Taking classes online for the first time? You aren’t alone! Adjusting to an online classroom can be tough for students who are accustomed to face-to-face classes, but TC’s faculty and staff have offered some tips and advice for making sure your online classroom experience is a success.

Ronda Dozier, Cosmetology

“Set aside YOUR time with minimal distractions… even in chunks of 30 minutes. Make a daily schedule of what you will accomplish and check it off for a visual of successful accomplishments. Set a timer on your phone or even a kitchen timer. Reward yourself when you meet even a tiny goal, such as completing a task.”

Monica Davis, Faculty

“Create a space to study. Make small goals and reward yourself when you meet them. Communicate with your instructor when you have challenges.”

Agnes Tirrito, Adjunct Faculty

Agnes Tirrito, Adjunct Faculty

“Decide on the best times of day (when you have the most energy) to work on coursework. Stick to a schedule as much as possible so your subconscious will be trained to be ready. Keep a running list of questions or suggestions that you can share at future Teams meetings. Rest and practice self care. Reach out to your instructor and/or support services when you have questions or need help.”

Michelle Smith, PhD, Assistant Professor of Psychology

“If you teacher gives you a ‘free’ class time to work on online materials for the course use that time for the course. Maintain relationships (or form new ones) with class mates so that you have people to talk with about course content. Make use of professors virtual office hours and the ability to call or chat via Microsoft Teams and have one on one conversations with professors much like you would in your face to face setting.”

Sheila Lynn, Culinary Arts Coordinator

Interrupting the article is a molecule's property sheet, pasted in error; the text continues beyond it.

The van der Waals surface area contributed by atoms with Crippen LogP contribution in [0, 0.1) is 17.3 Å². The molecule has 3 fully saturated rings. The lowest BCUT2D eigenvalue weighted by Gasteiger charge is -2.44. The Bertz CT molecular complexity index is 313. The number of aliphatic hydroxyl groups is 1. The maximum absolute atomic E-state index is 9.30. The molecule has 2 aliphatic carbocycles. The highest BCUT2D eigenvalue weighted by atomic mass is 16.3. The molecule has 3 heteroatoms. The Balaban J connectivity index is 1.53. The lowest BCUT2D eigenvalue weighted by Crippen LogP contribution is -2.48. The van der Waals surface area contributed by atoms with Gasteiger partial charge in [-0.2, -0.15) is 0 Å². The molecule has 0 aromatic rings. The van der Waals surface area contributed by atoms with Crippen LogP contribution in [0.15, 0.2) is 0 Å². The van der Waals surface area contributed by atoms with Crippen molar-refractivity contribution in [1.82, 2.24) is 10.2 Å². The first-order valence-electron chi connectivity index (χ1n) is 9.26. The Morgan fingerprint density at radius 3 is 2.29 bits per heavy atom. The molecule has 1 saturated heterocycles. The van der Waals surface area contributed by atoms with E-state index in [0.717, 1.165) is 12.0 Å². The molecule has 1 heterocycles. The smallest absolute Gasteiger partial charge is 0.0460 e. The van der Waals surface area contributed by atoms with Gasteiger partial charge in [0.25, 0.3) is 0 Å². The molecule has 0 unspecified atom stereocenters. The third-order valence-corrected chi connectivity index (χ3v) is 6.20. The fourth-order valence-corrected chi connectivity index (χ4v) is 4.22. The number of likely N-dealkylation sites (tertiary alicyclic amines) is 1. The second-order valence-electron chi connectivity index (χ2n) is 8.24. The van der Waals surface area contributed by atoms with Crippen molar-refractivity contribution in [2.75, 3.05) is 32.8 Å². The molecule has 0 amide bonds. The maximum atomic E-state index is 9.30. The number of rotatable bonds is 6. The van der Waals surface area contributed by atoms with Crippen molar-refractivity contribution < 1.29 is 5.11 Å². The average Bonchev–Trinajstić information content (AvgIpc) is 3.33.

“Stay motivated, watch videos, watch the Food Network, try new recipes and keep feeding your passion.”

Stephanie Stokes, Director of Dual Credit

“Check your college email! Call the help desk if you’re having trouble, no matter what! Stay in contact with your professor any way you can. They are there to help!”

What about tests? As we have moved to an online testing format, for many of us it is a new experience.  We no longer have the quiet of our classrooms or the Testing Center to take our tests.  It is now up to us to create our own testing environment.  Here are a few tips that might help you with taking tests online:

  • Check your computer. Avoid last-minute problems! Make sure you’ll be in a location with an adequate Internet connection and your computer is charged or plugged in.
  • Study the class materials! Even if the test is “open book,” it’s still important to study and review just as if you were taking the test in a classroom.
  • Plan your time. Start your test with plenty of time to spare for submitting the test.  Don’t wait to the last minute, just in case a technology issue occurs.  Determine how many minutes you have on each question and pace yourself accordingly.
  • Carve out a quiet test-taking spot with minimal distractions. Turn off all notifications from IM, your phone, your email, and elsewhere (or, set them to silent). Shut off the TV and radio. Let everyone in your household know you will be taking a test, so that they’re less likely to interrupt you during that time.
  • Determine when you will take the test. You may have to take the exam at a specific time; however, if the test will be available for several hours (or even a few days), choose a time that presents the least potential for distraction, interruption, and stress.  If you have children, you may want to wait until they go to bed.
  • Gather all that you’ll need to take the test. If you can have materials such as notes, books, or writing implements with you, be sure that they’re set to go.
  • Take a deep breath! Once you’re logged in, take a moment to relax and get focused – then begin the test.